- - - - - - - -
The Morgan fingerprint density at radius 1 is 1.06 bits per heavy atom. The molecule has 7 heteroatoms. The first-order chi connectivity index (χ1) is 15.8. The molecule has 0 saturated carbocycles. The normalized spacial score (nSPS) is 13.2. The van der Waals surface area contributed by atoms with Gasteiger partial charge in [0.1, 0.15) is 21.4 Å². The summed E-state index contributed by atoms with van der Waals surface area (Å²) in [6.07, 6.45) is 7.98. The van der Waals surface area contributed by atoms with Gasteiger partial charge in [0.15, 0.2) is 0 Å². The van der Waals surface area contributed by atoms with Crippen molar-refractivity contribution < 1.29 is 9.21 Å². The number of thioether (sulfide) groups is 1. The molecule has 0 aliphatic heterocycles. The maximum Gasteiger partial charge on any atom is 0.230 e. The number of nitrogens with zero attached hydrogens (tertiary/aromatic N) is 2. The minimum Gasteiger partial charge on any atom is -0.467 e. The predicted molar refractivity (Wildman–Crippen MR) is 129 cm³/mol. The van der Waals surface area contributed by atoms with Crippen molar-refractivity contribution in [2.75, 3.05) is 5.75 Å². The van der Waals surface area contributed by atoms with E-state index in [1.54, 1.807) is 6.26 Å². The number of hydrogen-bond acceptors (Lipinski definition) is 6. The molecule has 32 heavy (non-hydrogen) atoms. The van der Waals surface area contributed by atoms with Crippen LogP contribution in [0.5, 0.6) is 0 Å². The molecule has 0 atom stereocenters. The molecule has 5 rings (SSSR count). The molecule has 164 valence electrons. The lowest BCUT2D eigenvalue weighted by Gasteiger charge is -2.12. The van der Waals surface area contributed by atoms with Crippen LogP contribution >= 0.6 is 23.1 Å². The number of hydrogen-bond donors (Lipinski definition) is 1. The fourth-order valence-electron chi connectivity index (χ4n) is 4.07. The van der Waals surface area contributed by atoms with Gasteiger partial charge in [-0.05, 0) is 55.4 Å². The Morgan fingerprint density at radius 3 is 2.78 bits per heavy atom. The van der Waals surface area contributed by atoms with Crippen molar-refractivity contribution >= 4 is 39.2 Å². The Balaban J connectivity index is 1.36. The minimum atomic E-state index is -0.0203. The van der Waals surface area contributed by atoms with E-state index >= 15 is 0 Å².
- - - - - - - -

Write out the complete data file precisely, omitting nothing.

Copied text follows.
The Morgan fingerprint density at radius 1 is 1.06 bits per heavy atom. The molecule has 7 heteroatoms. The first-order chi connectivity index (χ1) is 15.8. The molecule has 0 saturated carbocycles. The normalized spacial score (nSPS) is 13.2. The van der Waals surface area contributed by atoms with Gasteiger partial charge in [0.1, 0.15) is 21.4 Å². The summed E-state index contributed by atoms with van der Waals surface area (Å²) in [6.07, 6.45) is 7.98. The van der Waals surface area contributed by atoms with Gasteiger partial charge in [0.15, 0.2) is 0 Å². The van der Waals surface area contributed by atoms with Crippen molar-refractivity contribution < 1.29 is 9.21 Å². The number of thioether (sulfide) groups is 1. The molecule has 0 aliphatic heterocycles. The maximum Gasteiger partial charge on any atom is 0.230 e. The number of nitrogens with zero attached hydrogens (tertiary/aromatic N) is 2. The minimum Gasteiger partial charge on any atom is -0.467 e. The predicted molar refractivity (Wildman–Crippen MR) is 129 cm³/mol. The van der Waals surface area contributed by atoms with Crippen molar-refractivity contribution in [2.75, 3.05) is 5.75 Å². The van der Waals surface area contributed by atoms with E-state index in [1.54, 1.807) is 6.26 Å². The number of hydrogen-bond acceptors (Lipinski definition) is 6. The molecule has 32 heavy (non-hydrogen) atoms. The van der Waals surface area contributed by atoms with Crippen LogP contribution in [0.5, 0.6) is 0 Å². The molecule has 0 atom stereocenters. The molecule has 5 rings (SSSR count). The molecule has 164 valence electrons. The lowest BCUT2D eigenvalue weighted by Gasteiger charge is -2.12. The van der Waals surface area contributed by atoms with Crippen LogP contribution >= 0.6 is 23.1 Å². The number of hydrogen-bond donors (Lipinski definition) is 1. The fourth-order valence-electron chi connectivity index (χ4n) is 4.07. The van der Waals surface area contributed by atoms with Gasteiger partial charge in [-0.05, 0) is 55.4 Å². The Morgan fingerprint density at radius 3 is 2.78 bits per heavy atom. The van der Waals surface area contributed by atoms with Crippen molar-refractivity contribution >= 4 is 39.2 Å². The Balaban J connectivity index is 1.36. The minimum atomic E-state index is -0.0203. The van der Waals surface area contributed by atoms with E-state index >= 15 is 0 Å².